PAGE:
The National Association of Automobile Manufacturers of South Africa (NAAMSA)on Monday reported that new vehicle exports reached a new record high of 36 341 units, which was a 1.2% increase on the previous record set in September 2017 and 14% more than the August number and is good news for the South African economy, as it means that the rand could strengthen and reduce the cost of imported goods such as oil.
The 15% boost in vehicle unit exports compared with July was one of the reasons why the foreign trade balance swung to a R9.8 billion surplus in August from a R5.3bn deficit in July. The value of transport equipment export surged by R3.986bn in August to R16.482bn, so this export category could top R20bn in September and support the Eastern Cape economy where several motor manufacturers are located.
The Association said vehicle exports remained a function of the direction of the global economy which, despite rising protectionism and trade disputes, continued to reflect robust conditions.
“Following the record export sales during September, 2018 and taking into account relatively strong order books reported by most vehicle exporters, exports were expected to improve further and reflect strong upward momentum in 2019, 2020 and subsequent years. The projection of export sales for 2019 was currently 384 000 export units compared with an estimated figure of 340 000 for the current year,” the industry body said.
Last year there had been a disruption to vehicle exports due to storms along the eastern seaboard with the result that October 2017 exports dropped by 22% month-on-month and industry executives are keeping their fingers crossed that this year will not see a repeat.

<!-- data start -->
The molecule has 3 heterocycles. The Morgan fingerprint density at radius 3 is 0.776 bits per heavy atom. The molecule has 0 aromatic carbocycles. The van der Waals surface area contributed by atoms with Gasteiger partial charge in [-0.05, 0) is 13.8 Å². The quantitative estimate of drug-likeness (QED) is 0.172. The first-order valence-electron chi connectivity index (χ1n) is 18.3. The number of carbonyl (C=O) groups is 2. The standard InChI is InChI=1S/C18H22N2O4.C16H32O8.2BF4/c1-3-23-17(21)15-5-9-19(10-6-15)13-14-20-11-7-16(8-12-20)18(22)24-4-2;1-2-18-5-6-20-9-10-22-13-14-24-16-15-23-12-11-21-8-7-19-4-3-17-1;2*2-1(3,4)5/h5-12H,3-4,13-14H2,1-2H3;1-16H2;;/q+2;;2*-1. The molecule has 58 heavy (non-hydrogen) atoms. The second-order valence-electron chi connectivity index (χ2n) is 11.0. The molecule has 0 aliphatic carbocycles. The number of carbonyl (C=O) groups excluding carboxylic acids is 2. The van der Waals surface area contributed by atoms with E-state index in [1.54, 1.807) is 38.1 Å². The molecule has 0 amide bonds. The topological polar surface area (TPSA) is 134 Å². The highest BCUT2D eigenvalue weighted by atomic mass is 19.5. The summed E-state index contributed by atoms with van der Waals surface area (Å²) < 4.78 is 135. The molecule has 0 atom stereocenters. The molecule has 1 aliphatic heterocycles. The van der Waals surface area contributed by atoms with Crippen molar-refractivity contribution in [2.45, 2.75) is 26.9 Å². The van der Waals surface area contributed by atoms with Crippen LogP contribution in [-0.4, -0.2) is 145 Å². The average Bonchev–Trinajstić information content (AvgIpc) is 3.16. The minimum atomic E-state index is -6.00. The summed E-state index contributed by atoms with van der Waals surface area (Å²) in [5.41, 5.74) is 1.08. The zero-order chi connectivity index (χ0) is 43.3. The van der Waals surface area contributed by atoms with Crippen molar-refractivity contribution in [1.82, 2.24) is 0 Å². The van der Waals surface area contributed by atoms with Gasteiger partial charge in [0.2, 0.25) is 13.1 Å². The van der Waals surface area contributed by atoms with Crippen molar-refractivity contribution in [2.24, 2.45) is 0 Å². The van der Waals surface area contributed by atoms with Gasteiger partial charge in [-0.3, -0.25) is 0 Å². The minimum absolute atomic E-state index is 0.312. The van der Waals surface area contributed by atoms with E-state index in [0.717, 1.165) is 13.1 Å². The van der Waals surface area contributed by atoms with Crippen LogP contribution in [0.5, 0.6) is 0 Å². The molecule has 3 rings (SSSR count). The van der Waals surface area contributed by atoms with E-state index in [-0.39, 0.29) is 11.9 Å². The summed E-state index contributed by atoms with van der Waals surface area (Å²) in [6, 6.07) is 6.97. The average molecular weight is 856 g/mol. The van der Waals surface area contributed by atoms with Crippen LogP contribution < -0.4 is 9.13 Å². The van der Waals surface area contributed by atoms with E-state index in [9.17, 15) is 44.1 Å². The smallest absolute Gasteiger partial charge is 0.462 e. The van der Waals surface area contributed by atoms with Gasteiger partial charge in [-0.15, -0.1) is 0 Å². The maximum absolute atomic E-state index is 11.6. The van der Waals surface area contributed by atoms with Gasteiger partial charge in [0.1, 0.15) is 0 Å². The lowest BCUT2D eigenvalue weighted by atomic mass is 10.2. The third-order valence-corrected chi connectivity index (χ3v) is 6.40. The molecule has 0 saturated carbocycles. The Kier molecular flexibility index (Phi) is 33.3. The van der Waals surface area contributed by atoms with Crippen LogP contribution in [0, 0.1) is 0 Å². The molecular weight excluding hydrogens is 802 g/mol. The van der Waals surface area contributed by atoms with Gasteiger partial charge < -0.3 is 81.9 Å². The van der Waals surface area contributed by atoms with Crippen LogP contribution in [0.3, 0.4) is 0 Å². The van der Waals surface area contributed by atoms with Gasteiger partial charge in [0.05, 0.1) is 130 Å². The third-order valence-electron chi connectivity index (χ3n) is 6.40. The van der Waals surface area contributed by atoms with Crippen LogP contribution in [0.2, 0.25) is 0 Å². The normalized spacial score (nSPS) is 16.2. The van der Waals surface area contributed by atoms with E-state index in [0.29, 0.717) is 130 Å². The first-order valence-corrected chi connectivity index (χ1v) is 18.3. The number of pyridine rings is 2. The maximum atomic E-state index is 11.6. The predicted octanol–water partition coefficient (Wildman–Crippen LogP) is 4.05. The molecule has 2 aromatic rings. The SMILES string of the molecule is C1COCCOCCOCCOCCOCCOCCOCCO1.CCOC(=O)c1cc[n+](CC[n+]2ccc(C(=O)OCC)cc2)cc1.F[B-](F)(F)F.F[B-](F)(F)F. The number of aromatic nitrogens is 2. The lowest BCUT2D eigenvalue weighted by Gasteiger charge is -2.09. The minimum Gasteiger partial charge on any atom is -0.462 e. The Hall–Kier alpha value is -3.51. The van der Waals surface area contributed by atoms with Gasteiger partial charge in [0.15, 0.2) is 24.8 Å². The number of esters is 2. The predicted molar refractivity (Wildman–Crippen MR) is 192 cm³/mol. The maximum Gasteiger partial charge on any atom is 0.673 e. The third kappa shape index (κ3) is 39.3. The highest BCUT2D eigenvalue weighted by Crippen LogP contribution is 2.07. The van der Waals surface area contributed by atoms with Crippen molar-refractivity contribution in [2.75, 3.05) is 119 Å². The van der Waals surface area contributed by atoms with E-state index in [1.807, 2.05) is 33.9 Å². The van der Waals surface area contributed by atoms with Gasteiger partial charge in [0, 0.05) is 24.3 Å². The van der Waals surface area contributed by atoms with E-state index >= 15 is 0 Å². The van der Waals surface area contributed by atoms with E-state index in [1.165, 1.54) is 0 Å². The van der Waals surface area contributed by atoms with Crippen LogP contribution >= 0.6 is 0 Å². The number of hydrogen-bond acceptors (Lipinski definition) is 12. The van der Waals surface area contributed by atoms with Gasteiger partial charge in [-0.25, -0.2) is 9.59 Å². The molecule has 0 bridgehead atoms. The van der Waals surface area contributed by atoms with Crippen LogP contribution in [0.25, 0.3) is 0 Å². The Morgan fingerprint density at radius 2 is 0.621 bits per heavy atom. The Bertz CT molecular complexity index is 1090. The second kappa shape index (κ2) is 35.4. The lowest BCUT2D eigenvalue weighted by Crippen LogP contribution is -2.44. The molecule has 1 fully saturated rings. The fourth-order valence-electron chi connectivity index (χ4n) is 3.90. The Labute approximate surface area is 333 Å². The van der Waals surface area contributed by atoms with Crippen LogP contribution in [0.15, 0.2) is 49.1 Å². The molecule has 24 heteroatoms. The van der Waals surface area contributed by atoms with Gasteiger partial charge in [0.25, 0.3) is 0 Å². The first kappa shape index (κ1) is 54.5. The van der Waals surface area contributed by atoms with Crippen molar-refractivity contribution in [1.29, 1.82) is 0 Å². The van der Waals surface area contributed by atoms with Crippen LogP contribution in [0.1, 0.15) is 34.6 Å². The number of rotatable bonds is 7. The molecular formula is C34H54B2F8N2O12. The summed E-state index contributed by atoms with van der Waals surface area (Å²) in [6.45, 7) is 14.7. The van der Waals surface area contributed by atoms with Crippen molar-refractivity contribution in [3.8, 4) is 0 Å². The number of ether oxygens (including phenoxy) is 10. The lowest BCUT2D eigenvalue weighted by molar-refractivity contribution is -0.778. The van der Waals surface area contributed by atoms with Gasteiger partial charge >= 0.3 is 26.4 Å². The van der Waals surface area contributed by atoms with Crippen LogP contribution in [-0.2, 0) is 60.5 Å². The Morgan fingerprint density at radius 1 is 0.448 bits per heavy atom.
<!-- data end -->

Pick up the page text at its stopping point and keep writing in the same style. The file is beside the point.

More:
New vehicle sales for September were down 1.9% year-on-year (y/y) with a total of 49 670. This was the fourth y/y decline so far after declines in January, February and August. Despite this, the year-to-date number was only marginally lower with a 0.8% y/y decline.
Looking specifically at the dealer channel that accounted for 79% of new vehicle sales in the industry, total unit sales were down 2.3% y/y. Nevertheless total new vehicle sales through the dealer channel have remained relatively strong, showing an increase of 1.9% year-to-date.
Consumers have had their disposable income impacted by price increases from manufacturers due to the weakening rand, the hike in the Value-Added Tax rate to 15% from 14% implemented in April and ongoing fuel price increases that have resulted in a record October retail petrol price in Gauteng of R17.08 per litre, which is 21.9% more than a year ago.
Rentals sales increased significantly in September at 20% y/y, but were still down 3.6% on a year-to-date as tourism growth in the first seven months of this year has been subdued. Part of President Cyril Ramaphosa’s stimulus plan announced last month was to ease visa requirements to boost tourism, which is a key job creator.
“The increase in rental sales is a seasonal trend seen this time of year as rental companies gear up for the pending holiday season,” said John Loxton, WesBank Executive Head of Fleet Management and Leasing.
Sales of new light commercial vehicles, bakkies and mini buses dipped 1.2% y/y in September, while sales in the low volume medium and heavy truck segments of the industry reflected some improvement and grew by 0.4% and 4.7% respectively compared with the corresponding month last year.
Both segments had now recorded improvements for the third consecutive month indicating an improved confidence among businesses.